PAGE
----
Sounds of the Past
Okay, I thought this was really cool.
It seems researchers have found the *real* first recording of sound, scratched in soot on waxpaper... written in smoke. This recording predates Edison's legendary "Mary Had a Little Lamb" recording by several years. At the end of the linked article is a link to the actual sound itself. It doesn't sound like much. In fact it isn't clear at all. Still you can hear that it's a human voice, at least, sort of like hearing sound through water, or in this case, smoke.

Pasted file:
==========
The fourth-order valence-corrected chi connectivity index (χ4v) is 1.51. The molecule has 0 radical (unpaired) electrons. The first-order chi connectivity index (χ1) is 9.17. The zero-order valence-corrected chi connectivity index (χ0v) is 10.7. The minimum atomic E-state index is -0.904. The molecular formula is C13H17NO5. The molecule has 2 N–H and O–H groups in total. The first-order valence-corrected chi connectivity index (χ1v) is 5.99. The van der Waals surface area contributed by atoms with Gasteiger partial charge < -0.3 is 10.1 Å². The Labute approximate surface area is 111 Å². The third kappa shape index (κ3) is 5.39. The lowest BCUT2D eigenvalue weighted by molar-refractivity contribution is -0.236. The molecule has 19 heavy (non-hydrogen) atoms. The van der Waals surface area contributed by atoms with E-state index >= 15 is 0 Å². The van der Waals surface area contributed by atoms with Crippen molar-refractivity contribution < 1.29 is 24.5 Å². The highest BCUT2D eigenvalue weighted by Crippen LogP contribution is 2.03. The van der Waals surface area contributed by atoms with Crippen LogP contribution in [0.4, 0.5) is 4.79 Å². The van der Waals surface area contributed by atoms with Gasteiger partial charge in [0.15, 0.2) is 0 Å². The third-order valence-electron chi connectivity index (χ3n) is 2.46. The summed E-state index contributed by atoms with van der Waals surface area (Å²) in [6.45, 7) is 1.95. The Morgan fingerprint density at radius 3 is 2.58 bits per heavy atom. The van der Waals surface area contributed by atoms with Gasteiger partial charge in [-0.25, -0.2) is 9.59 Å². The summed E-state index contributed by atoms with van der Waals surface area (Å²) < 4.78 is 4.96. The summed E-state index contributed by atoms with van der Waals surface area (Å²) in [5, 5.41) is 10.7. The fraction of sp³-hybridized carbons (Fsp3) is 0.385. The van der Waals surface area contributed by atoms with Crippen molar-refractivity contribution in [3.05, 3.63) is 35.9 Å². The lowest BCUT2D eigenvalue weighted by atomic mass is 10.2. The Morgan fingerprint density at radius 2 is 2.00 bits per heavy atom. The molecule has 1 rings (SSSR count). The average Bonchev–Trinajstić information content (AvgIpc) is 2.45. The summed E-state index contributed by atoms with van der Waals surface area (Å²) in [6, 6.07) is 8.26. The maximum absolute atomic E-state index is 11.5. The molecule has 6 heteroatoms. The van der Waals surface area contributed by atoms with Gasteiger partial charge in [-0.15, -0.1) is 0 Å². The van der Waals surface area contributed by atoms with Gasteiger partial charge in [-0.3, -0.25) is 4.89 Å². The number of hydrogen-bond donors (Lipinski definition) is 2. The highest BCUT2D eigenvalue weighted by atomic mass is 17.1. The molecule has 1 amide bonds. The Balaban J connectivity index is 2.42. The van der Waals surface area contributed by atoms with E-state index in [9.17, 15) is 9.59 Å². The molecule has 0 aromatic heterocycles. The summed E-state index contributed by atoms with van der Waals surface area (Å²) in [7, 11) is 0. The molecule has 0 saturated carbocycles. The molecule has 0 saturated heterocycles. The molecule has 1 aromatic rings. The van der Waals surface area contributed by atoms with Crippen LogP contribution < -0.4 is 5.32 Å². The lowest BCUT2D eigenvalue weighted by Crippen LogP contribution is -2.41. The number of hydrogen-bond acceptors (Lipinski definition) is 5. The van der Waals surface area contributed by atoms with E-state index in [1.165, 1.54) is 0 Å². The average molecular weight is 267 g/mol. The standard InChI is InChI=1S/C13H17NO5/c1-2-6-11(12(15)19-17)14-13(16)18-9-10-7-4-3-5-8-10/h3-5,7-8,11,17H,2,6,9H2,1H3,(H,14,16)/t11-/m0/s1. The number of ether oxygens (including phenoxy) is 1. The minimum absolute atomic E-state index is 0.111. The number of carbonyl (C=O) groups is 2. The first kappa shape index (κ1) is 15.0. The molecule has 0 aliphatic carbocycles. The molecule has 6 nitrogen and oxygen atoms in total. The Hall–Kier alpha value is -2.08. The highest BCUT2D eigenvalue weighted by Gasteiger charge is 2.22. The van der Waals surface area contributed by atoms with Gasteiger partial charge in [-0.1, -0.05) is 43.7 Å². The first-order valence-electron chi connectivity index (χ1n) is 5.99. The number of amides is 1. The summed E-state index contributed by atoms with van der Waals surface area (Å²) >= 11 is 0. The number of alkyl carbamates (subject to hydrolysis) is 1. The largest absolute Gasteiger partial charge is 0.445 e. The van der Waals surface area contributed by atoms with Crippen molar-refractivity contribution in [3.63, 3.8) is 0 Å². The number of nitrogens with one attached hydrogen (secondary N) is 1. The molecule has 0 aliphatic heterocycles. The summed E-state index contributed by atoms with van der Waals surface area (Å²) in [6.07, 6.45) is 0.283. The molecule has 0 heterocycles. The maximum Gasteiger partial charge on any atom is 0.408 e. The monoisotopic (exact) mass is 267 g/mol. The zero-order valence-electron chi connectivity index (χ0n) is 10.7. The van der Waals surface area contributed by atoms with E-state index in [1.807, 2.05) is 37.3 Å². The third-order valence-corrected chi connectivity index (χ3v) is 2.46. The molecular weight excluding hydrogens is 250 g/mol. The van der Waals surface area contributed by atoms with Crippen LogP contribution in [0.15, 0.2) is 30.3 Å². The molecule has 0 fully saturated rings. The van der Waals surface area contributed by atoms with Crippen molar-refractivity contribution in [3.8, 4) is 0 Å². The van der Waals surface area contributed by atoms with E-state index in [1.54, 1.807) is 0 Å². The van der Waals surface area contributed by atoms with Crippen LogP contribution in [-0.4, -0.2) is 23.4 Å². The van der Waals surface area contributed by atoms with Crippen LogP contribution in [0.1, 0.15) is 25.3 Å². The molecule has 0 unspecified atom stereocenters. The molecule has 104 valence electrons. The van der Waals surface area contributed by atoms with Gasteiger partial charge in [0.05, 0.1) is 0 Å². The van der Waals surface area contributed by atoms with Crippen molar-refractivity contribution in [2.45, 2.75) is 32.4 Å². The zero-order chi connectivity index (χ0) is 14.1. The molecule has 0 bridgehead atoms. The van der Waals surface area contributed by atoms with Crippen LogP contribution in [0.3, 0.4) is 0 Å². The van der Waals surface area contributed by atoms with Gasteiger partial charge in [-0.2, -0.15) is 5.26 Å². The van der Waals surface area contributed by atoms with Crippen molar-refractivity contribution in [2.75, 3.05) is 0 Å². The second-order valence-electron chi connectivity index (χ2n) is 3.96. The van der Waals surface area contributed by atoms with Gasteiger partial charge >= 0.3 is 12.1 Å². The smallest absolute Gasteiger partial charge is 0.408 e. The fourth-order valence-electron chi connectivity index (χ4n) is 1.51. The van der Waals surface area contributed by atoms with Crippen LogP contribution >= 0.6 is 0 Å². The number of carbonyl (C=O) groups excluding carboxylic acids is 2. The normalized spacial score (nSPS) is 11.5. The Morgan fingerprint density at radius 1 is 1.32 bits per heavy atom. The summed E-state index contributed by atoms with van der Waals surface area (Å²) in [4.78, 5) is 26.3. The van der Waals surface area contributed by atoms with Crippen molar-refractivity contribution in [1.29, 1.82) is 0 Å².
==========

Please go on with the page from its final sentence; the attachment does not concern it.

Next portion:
Here's the thing that is surreal to me. This lady's voice is one of the myriad sounds of the year 1860. Eighteen-Sixty. Abraham Lincoln won't be elected president for the first time until the end of the year. Martin Van Buren, the 8th President of the United States, is still alive (and still will be for two more years.) Victoria is Queen of Great Britain. Napoleon III is Emperor of France. The Pony Express has just begun. The Second Opium War is ending in China. Charles Dickens will publish the first installment of the now classic GREAT EXPECTATIONS. Anton Chekhov, Lizzie Borden, Annie Oakley, General John Pershing, and Billy the Kid have all just been born. Charles Goodyear and Arthur Schopenhauer have just died.
And this young lady is singing Au Clair de la Lune in the smoke, the sounds of her voice captured for us to hear, however rough and faint, nearly 150 years later.